About 75 developers from across the United States (and at least one from Canada) accepted New York City Chief Digital Officer Rachel Sterne’s invitation to spend 36 hours of last weekend envisioning a better nyc.gov.
The city’s first ever hackathon offered little incentive: There were no cash prizes, no iPad giveaways, and the city has not committed to using any of the designs to replace the website it launched in 1996 and last redesigned more than five years ago. Five of 14 teams whose designs were chosen by judges for various honors will be thanked personally by New York City Mayor Michael Bloomberg in meetings this week.
“Really the goal was to bridge the worlds of government and technology and having a dialog,” Sterne says. “This really showed what people want.”
So what do people want? Most of the winning designs’ homepages focus on search, mirroring Bing and Google. Sterne saw: StackOverflow-like forums that encourage users to help each other, as well as gamification, location and social elements. In other words, these are the trends you’d expect from coders working with APIs from Google, Bit.ly, Foursquare and other popular web services.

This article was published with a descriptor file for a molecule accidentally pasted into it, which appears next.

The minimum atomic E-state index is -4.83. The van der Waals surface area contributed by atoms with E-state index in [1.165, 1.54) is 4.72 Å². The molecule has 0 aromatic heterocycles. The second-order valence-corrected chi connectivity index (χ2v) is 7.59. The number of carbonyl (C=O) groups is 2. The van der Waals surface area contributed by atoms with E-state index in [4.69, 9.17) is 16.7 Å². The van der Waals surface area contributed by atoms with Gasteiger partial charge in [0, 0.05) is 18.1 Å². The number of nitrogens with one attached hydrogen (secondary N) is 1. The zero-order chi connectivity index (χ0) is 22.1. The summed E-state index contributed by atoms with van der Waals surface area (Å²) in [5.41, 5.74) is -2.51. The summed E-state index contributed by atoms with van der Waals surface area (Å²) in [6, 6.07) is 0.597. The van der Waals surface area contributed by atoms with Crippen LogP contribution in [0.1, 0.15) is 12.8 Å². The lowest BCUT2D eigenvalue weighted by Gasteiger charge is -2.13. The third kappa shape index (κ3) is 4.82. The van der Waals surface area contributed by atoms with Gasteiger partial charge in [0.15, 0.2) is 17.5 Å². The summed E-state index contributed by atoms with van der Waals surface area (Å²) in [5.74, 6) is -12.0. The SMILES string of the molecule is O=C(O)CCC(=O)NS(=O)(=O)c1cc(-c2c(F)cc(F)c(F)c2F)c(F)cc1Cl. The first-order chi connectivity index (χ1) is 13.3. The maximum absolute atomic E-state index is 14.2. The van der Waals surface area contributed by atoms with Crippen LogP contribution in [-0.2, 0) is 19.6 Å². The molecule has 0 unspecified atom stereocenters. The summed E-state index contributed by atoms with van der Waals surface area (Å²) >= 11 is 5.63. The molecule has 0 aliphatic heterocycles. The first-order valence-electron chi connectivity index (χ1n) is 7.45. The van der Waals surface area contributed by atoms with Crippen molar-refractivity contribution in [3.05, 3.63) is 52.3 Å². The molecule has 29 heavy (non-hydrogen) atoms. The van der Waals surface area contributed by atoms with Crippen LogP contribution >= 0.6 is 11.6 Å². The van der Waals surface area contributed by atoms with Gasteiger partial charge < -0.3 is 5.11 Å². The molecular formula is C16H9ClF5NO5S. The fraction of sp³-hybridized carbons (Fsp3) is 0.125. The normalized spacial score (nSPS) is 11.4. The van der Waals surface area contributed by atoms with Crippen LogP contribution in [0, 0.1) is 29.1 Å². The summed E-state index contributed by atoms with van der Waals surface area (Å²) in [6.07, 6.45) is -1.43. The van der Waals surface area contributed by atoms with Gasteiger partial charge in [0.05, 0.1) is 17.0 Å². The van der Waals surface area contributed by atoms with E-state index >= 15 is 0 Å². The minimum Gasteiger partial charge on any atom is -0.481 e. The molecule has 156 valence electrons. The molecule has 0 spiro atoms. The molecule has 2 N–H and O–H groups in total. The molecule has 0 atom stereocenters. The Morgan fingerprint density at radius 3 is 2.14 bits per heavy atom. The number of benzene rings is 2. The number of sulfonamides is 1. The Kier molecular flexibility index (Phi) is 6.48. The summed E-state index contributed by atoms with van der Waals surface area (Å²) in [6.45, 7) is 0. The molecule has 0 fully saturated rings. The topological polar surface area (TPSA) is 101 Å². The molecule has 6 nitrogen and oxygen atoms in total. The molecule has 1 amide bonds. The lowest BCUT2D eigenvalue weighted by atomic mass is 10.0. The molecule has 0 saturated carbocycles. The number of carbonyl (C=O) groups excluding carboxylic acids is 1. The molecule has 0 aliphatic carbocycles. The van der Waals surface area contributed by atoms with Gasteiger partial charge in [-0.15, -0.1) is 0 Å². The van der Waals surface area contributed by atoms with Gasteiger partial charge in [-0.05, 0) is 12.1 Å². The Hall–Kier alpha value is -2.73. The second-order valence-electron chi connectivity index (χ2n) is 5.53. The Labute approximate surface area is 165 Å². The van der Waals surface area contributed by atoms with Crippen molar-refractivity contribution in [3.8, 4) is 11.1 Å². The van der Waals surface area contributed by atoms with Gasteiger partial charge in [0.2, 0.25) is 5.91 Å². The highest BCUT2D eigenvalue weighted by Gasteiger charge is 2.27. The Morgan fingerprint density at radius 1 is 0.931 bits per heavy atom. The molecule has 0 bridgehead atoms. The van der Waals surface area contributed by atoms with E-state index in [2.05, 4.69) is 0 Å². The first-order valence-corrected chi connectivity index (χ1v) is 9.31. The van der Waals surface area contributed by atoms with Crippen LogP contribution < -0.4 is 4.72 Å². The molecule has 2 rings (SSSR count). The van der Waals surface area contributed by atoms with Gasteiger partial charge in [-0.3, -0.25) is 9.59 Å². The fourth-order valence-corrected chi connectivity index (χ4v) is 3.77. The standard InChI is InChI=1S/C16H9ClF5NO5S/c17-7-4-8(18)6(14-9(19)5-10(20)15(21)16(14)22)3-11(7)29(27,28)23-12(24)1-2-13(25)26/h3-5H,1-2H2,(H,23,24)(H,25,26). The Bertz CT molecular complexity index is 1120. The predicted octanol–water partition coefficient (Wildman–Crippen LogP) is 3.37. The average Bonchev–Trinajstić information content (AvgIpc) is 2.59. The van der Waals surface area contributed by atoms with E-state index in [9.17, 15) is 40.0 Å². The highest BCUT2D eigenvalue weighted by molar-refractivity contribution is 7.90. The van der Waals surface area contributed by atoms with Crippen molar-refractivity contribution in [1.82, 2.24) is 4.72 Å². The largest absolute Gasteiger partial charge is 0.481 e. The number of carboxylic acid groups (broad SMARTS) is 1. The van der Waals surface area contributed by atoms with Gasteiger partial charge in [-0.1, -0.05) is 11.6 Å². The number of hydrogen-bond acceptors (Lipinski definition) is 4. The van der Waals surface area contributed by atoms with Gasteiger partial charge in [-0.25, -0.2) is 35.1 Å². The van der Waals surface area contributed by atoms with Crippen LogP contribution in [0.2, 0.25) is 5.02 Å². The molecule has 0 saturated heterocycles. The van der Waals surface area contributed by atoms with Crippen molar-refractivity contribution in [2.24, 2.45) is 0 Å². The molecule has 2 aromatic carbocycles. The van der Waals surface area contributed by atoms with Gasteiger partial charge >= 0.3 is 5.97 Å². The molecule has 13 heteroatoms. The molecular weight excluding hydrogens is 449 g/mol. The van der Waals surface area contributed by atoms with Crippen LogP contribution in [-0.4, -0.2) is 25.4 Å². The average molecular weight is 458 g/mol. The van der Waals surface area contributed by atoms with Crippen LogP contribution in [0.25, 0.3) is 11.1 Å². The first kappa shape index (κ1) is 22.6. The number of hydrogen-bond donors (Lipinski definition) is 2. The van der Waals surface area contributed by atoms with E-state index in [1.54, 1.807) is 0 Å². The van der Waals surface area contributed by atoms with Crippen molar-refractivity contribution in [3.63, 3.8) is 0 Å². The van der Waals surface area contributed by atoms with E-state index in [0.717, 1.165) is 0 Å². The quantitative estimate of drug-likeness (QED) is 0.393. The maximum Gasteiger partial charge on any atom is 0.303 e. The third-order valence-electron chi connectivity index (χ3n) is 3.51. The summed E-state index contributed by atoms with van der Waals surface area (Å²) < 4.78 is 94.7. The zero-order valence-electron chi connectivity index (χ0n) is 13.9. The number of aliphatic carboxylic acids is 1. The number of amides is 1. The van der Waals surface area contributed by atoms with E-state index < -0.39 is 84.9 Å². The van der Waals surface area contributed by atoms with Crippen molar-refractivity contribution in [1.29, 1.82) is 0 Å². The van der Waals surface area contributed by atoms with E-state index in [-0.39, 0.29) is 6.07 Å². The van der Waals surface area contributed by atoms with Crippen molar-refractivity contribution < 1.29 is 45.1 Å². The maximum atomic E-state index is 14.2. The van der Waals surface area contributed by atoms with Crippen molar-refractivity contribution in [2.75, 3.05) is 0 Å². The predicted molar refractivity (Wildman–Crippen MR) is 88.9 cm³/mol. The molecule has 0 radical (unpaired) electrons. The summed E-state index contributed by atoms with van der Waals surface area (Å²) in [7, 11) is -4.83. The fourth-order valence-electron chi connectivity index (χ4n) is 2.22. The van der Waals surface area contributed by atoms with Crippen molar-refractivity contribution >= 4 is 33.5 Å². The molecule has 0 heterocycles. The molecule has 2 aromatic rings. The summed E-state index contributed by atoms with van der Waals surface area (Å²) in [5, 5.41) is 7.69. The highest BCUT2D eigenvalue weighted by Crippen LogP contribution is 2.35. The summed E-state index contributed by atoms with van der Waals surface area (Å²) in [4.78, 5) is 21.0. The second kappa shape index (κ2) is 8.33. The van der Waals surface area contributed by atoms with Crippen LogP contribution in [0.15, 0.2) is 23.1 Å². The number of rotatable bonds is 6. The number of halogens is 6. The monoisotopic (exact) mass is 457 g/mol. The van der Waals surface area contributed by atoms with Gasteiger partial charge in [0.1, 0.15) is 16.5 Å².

New York City also introduced two new APIs at the event: one that works with 311 and another that constantly updates apps that use the city’s more than 400 open data sets with the latest changes.
Here are the five winning designs. What changes would you like to see on your city’s government website?
Best Use of Social: @NYC
Most Innovative: Ask NYC.gov
Best Use of Local: nyc.gov Redesign
A location feature pulls in data based on the user’s zipcode.
Best Use of Location: nyc.gov Local Filtering
A feature pulls in data based on the user’s zipcode.
Best User Interface: Team Apple Seed
For comparison, here is a photo of NYC’s current website:
For more Dev & Design coverage:
- Follow Mashable Dev & Design on Twitter
- Become a Fan on Facebook
- Subscribe to the Dev & Design channel
- Download our free apps for Android, Mac, iPhone and iPad